The second type of company at the awareness stage is the startup so focused on survival that it neglects to create strong human capital practices, including DEI practices. Startup companies are often founded by a single entrepreneur or a few founders who come together to bring a business vision to life. The phrase startup culture is used to describe highly mission-oriented places where people wear many hats, have autonomy, and are encouraged to share their most creative ideas. Startup culture rejects layers of bureaucracy, rigid processes, slow decision making, and lack of employee voice. And still, these companies often whiff on DEI, because of a lack of role clarity, including who is responsible for the human capital work. Startup founders often think their mission is the same thing as their culture, and while the two inform each other, culture must be deliberately built in to be sustainable. I have seen many startups realize they are only at the DEI awareness stage because they did not focus on it from the beginning even with the best intentions from founders to create a workplace people want to be. Even companies with philanthropic and community-serving missions still have to be intentional about their internal DEI efforts.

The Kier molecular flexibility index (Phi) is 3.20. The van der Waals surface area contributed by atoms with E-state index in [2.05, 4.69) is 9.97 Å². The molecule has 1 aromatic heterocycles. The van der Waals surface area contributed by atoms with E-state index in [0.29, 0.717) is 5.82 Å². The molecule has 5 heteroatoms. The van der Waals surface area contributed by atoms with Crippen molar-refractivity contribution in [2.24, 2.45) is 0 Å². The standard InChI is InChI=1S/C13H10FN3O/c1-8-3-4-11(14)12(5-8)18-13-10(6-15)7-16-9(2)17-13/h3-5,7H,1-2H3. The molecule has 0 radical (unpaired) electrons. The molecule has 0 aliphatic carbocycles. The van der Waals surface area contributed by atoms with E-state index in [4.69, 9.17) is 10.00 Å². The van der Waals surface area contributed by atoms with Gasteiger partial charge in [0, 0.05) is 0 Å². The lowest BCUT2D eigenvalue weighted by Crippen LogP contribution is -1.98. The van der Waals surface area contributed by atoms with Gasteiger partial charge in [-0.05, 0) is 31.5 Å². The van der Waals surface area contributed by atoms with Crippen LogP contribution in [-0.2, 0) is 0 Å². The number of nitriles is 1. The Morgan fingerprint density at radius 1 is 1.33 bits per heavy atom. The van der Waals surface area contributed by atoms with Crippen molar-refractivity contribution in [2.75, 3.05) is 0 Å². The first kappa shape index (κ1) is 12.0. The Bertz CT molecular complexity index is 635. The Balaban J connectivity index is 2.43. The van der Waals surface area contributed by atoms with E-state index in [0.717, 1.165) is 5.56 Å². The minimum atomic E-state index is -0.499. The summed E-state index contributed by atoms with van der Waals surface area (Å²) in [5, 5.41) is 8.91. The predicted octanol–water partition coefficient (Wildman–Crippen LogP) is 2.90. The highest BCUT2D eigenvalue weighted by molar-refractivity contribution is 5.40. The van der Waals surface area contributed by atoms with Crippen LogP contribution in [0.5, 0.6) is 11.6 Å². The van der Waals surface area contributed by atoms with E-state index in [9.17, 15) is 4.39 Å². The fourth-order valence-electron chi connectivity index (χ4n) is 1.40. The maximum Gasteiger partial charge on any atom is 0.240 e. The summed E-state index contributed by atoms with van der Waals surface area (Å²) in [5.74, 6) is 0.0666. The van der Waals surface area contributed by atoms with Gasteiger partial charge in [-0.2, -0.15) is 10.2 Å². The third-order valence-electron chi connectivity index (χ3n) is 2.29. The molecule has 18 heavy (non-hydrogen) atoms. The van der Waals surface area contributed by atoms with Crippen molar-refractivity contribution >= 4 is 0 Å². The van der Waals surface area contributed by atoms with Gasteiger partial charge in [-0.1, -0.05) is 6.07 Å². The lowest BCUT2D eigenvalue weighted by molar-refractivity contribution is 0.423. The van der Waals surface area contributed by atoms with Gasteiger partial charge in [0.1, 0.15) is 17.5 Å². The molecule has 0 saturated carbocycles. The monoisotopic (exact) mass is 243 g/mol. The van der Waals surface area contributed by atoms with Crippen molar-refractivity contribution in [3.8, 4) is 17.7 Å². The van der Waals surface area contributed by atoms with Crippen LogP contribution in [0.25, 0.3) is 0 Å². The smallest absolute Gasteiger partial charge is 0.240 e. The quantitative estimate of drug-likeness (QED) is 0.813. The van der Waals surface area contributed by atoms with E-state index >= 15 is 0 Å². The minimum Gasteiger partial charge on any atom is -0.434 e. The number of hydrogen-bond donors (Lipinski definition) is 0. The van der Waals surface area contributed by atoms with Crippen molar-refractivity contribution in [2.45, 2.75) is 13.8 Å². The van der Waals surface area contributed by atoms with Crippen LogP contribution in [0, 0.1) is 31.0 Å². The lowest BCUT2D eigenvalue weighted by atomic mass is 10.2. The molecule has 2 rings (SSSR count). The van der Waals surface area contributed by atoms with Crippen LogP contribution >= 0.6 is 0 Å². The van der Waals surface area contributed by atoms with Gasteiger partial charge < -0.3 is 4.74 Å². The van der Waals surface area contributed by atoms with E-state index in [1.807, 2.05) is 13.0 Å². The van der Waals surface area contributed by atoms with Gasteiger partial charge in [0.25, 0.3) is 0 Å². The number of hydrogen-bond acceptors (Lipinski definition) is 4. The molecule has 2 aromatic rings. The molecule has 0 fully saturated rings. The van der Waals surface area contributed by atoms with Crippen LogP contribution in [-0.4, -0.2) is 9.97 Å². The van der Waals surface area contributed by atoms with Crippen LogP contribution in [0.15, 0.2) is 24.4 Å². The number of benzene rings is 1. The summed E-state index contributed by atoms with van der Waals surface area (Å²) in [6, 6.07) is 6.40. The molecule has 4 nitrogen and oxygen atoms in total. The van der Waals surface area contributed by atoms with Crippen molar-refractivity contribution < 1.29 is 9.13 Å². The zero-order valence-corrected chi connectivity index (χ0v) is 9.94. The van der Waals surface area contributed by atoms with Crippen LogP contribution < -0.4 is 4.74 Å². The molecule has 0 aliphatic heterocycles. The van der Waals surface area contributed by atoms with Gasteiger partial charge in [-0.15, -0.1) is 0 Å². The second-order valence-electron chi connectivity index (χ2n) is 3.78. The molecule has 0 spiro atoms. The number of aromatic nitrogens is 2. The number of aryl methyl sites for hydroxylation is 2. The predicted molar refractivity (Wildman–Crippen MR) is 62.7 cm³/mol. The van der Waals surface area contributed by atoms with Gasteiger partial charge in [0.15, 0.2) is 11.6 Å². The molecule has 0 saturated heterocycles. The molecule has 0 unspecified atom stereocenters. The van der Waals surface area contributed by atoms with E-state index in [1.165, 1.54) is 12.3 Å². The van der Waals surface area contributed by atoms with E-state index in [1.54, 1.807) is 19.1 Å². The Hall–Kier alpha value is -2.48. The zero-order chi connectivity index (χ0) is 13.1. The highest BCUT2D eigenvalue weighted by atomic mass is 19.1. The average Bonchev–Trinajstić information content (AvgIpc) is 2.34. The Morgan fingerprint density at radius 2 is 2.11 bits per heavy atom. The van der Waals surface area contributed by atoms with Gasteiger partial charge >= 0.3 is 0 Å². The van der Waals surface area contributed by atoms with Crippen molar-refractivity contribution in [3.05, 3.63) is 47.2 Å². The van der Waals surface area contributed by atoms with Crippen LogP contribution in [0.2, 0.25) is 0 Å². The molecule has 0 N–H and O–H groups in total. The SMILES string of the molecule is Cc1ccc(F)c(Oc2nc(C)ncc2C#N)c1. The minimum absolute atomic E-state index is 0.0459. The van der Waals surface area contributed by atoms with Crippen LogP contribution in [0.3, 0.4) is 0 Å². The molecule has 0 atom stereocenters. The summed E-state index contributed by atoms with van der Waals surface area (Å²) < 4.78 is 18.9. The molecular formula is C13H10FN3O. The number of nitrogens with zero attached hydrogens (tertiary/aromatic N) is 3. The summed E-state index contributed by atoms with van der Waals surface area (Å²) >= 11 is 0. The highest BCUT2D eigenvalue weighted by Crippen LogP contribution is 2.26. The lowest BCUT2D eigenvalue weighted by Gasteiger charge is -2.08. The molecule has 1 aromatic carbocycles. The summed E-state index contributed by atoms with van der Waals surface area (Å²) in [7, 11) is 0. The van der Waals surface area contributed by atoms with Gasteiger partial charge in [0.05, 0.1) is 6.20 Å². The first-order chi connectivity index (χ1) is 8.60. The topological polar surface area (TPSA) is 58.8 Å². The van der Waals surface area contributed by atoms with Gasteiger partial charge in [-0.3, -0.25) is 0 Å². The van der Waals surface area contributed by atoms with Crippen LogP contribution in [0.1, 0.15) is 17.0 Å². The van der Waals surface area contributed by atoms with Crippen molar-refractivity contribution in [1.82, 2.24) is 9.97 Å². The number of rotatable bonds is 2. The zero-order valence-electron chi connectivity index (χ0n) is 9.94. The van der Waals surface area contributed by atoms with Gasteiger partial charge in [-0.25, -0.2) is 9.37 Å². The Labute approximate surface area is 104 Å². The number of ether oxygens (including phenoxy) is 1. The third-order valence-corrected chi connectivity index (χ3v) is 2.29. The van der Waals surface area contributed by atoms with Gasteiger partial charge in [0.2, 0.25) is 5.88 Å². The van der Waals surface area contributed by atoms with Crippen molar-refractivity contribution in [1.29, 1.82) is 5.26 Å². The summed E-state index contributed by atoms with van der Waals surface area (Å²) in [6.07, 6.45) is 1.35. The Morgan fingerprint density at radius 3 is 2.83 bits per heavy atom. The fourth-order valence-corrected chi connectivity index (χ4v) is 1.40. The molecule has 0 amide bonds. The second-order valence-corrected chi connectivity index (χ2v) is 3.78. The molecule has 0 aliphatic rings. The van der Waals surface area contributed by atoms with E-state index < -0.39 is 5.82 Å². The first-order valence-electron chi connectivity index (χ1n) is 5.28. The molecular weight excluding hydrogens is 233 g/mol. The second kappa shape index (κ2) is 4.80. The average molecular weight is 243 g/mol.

Ignorance is not bliss when it comes to DEI.
Under founder Fawn Weaver’s leadership, the whiskey maker Uncle Nearest learned from the mistakes of previous startups and largely avoided what I consider the four major DEI pitfalls that startup companies face. The company has intentionally tried to avoid these DEI missteps by fostering diversity of thought in potential candidates, even before they start working there.
LACK OF CULTURAL CLARITY
Weaver was crystal clear on the organizational culture and values she wanted Uncle Nearest to operate by, and her determination shows. When you visit the Uncle Nearest website to inquire about job opportunities, a statement immediately grabs your attention:
Prior to submitting your resume, however, please review our guiding principles. Every Uncle Nearest team member keeps the following as our company’s north star, and that is an expectation our founders have of every person who joins this remarkable group of individuals.
Our guiding principles are:
1. We do it with excellence or we don’t do it at all
2. Every day, we pound the rock
3. We accept each other’s differences
4. All team member opinions are welcome
5. We are creating a culture of radical candor